Homework on PlutoThis weekend I’m celebrating the release of my new junior fiction title, Homework on Pluto published by Maverick, and as part of that I’ll be giving away a free signed copy to the lovely readers of this blog.  To take part, just comment on this post and I will choose a winner at random on 15 May by printing them out and putting them in a hat.  (A sou’wester probably, judging by the weather at the moment…)

Junior fiction or chapter books are great fun to write.  Here are my tips:

  1. Write to the right length.  6-10,000 words are what you are aiming for.  So think in terms of 6 chapters of 1000 words each to give you a rough outline.
  2. Keep it punchy.  You’ve got a lot to fit in to make a complete book work within this small space, so don’t waste words on lengthy descriptions or long dialogue exchanges.
  3. Write a series.  Readers this age (around 6-10) love series.  Conversely, your first book should be able to stand alone, just in case it doesn’t get followed up.  And you only need present one book to the publisher, as long as it has series potential.
  4. Create memorable characters.  Think Mr Gum, Horrid Henry, Flat Stanley… The character is the book.
  5. Utilise humour.  Don’t be afraid to be silly.  Silliness is underrated.

Homework on Pluto is available to order from all good bookshops, The Book Depository or Amazon.

The Caterpillar Poetry Prize

Caterpillar poetry prizeThe Caterpillar is not only a beautifully produced, high quality quarterly children’s magazine featuring stories, poetry and art, but also has a rather spiffing annual poetry competition.  The prize is one thousand euros and publication in the mag.  Judging is by renowned children’s poet Chrissie Giffins.  Entry is open to anyone over 16 but the poem must not have been published or online.  Entry costs twelve euros per poem and entry details can be found here on the website.  Closing date is end of March so why not sort through those poems and give it a shot!

I’m on CBeebies Bedtime Stories!

suranne-jones-snowflake-mistake-012- snippetWell, actually I’m not, but my book is and it will be read by the amazing actress Suranne Jones (of Dr Foster fame) on Friday 15 December at 6.50 pm on CBeebies.  That’s tomorrow!  I’m so excited.  I’ve had to keep this quiet for a long time as I found out by accident when the BBC Pronunciation Department (who knew?) emailed me to find out how to say my name.  That was way back in April so I presume the reading was filmed then, though judging from the photo they have definitely got into the wintery mood with snowy clouds and even the Snow Queen’s ice palace in the background!Snowflake-Mistake-LR-RGB

The illustrator, Maddie Frost, has done such a gorgeous job on the illustrations and I’m so happy for her that they get to be seen up close on screen.  All her textures are scanned in from a variety of different materials and found objects which makes her work unique.  I love it.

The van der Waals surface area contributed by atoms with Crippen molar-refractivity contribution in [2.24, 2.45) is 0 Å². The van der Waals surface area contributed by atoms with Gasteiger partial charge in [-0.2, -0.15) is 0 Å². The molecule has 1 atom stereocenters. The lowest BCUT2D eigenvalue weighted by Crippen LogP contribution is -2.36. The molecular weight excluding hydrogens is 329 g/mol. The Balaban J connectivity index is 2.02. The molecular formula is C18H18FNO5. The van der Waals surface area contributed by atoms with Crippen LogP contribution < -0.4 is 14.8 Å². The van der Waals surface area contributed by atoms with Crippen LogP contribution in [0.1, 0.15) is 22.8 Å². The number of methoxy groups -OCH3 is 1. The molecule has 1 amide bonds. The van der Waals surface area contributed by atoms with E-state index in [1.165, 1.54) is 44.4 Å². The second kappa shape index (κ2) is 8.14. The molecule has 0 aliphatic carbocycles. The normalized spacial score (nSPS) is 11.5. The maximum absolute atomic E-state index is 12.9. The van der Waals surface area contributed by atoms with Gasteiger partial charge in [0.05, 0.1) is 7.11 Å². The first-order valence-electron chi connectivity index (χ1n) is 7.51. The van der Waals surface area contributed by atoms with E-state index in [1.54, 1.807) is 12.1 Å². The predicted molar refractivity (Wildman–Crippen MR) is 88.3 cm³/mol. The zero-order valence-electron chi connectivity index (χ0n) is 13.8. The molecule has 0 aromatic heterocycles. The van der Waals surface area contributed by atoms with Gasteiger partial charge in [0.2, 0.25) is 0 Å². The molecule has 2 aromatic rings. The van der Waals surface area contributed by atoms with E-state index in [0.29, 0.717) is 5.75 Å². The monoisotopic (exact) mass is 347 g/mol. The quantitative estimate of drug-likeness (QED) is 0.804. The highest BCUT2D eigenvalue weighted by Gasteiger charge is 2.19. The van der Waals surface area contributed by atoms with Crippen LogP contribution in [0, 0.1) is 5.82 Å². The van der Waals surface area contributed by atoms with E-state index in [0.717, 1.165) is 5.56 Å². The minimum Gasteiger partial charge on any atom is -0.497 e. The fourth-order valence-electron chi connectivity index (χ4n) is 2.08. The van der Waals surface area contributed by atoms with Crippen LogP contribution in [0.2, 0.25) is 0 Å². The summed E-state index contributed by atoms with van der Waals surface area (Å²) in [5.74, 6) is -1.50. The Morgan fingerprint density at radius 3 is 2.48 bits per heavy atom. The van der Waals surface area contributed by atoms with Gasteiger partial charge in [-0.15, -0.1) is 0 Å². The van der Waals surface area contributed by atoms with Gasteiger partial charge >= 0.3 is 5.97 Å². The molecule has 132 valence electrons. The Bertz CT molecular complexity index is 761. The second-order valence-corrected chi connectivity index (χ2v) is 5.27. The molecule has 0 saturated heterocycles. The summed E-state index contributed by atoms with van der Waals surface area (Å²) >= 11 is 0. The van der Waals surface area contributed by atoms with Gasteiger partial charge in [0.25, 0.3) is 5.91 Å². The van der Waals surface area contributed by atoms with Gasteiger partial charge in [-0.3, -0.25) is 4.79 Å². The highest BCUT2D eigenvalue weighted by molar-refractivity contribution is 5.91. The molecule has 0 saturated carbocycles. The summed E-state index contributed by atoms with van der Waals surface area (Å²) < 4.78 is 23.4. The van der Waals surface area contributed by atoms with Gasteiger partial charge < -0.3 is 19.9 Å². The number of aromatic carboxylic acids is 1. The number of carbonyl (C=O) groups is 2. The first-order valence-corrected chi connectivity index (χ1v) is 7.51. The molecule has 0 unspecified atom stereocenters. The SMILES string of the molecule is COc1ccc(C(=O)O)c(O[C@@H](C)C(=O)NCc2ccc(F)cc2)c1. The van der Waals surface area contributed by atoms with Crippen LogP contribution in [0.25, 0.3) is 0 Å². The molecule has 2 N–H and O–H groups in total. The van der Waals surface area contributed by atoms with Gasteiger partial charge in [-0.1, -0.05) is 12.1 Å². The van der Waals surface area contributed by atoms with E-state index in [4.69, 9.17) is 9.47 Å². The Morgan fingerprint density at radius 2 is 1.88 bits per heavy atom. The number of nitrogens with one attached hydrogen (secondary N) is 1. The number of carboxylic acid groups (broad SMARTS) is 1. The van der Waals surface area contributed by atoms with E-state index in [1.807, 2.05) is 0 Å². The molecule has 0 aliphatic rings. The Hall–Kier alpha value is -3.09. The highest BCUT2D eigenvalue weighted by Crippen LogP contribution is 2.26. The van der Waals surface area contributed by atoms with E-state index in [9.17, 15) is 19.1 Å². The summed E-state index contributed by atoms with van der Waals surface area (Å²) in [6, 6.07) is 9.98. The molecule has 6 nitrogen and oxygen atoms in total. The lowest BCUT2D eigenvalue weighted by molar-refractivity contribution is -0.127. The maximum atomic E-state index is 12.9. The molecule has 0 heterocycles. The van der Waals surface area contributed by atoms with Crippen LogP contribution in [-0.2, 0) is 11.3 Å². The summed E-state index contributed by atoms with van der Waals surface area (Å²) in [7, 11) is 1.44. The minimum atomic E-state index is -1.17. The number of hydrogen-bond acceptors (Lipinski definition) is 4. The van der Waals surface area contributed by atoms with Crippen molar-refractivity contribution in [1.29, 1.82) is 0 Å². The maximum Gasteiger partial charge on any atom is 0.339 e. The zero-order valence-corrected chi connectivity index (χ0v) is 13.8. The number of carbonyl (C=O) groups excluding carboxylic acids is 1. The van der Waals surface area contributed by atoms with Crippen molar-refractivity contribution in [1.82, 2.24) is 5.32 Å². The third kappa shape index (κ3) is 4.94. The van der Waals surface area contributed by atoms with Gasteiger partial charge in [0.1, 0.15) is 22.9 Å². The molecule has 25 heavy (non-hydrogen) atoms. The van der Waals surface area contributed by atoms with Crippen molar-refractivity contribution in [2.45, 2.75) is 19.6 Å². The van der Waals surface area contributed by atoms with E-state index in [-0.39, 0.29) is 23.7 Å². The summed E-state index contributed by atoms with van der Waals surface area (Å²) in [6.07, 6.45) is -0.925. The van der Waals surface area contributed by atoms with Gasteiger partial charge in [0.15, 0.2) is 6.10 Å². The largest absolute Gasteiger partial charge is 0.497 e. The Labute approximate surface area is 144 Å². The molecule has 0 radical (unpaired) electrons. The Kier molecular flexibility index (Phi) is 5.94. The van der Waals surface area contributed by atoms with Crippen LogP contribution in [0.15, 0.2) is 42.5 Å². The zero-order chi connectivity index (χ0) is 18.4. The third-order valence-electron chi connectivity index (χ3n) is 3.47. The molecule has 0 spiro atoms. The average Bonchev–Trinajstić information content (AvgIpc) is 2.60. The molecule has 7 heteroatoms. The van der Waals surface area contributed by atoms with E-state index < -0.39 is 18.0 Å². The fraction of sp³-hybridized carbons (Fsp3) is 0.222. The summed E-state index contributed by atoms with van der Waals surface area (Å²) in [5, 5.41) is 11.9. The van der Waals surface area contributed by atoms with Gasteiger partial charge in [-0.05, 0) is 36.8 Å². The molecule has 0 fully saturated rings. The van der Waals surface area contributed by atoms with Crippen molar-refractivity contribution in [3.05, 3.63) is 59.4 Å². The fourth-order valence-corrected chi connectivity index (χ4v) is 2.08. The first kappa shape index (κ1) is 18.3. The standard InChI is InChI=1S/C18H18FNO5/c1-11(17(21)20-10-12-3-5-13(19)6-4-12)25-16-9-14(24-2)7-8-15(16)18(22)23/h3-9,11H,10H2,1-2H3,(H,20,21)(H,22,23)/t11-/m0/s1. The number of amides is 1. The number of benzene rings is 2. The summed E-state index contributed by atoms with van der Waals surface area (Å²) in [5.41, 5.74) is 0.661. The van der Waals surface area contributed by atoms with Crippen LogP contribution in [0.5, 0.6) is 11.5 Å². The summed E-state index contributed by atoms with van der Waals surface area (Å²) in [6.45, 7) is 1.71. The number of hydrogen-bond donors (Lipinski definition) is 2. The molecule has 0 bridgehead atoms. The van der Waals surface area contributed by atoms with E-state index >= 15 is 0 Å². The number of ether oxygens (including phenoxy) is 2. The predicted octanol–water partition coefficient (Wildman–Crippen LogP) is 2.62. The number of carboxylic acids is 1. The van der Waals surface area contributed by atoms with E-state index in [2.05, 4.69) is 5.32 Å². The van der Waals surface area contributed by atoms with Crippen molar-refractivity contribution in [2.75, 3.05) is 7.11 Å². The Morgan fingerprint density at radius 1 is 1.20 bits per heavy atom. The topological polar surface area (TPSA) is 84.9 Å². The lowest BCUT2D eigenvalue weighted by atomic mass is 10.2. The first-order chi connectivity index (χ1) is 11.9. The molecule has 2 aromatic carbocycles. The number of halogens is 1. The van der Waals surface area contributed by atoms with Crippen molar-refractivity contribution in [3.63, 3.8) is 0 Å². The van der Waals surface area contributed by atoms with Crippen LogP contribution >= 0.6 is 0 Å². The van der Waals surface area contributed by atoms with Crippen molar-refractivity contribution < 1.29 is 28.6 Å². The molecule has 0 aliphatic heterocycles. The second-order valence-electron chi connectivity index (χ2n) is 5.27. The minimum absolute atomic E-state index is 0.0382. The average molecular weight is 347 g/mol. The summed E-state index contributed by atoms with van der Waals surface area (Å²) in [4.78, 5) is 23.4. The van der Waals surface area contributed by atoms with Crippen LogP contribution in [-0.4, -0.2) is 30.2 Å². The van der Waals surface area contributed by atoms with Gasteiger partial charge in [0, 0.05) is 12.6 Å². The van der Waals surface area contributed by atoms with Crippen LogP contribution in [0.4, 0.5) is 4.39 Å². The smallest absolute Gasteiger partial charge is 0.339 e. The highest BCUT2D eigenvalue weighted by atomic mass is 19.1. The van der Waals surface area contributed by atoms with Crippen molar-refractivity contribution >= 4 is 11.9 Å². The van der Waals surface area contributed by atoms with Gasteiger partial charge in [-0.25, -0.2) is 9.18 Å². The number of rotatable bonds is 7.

So I’m getting ready to put on my dressing gown and slippers, grab my hot cocoa and enjoy.  But I won’t be going to sleep – oh no.  I’ll be watching it another fifty million times first!

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Seasonal signed books giveaway!

As 2017 thinks about putting on the kettle for its hot water bottle and taking its nightly medication, I would like to thank the followers of this blog for another year’s loyalty with a signed book giveaway.  This will be for my new picture book Daddy and I, sumptuously illustrated by Sophie Burrows, plus my two early readers that came out this autumn which have delightfully cute pictures by Dean Gray and David Creighton-Pester.

To be entered into the random draw, just comment below by the end of November, and I’ll get them signed and sent to you in time for… shh!  You know what!

An interview with Tiny Tree

Following blog subscriber and critique customer Fiona Barker’s picture book acceptance by Tiny Tree, I caught up with James Shaw from Matthew James Publishing to ask him about his new picture book imprint and what he might be looking for in a submission.

Tiny Tree logoWhat made you decide to launch a picture book imprint?  How many picture books are you planning on publishing each year?

Not only am I a big fan of literature in general, I am also a huge art fan and a very visual person. Since taking over MJP I was always excited by the prospect of working on picture books, and as a father of two small boys I am constantly surrounded by the wonderful possibilities so many other publishing companies had produced. For me it was an obvious step. Although it hasn’t been easy, it has been very worthwhile.

As a small independent we don’t have a quota for how many books we publish each year and can be quite picky. Next year though we already have about 10 titles on the way, with many more submissions still filtering through. We like to keep it to no more than 1 a month though.

What length picture book are you looking for?  And do you accept rhyme?

We like to have 32 page picture books, but we will stretch to 48 or drop down to 24 at a push. We have done much longer titles, but we prefer 32 pages as a rule. We accept rhyming and non-rhyming books, the story is the important thing, and as long as it is told well it doesn’t matter if it rhymes or not.  Honestly not always fussed about a particular word count but we do find that around 600 words works best for children’s picture books.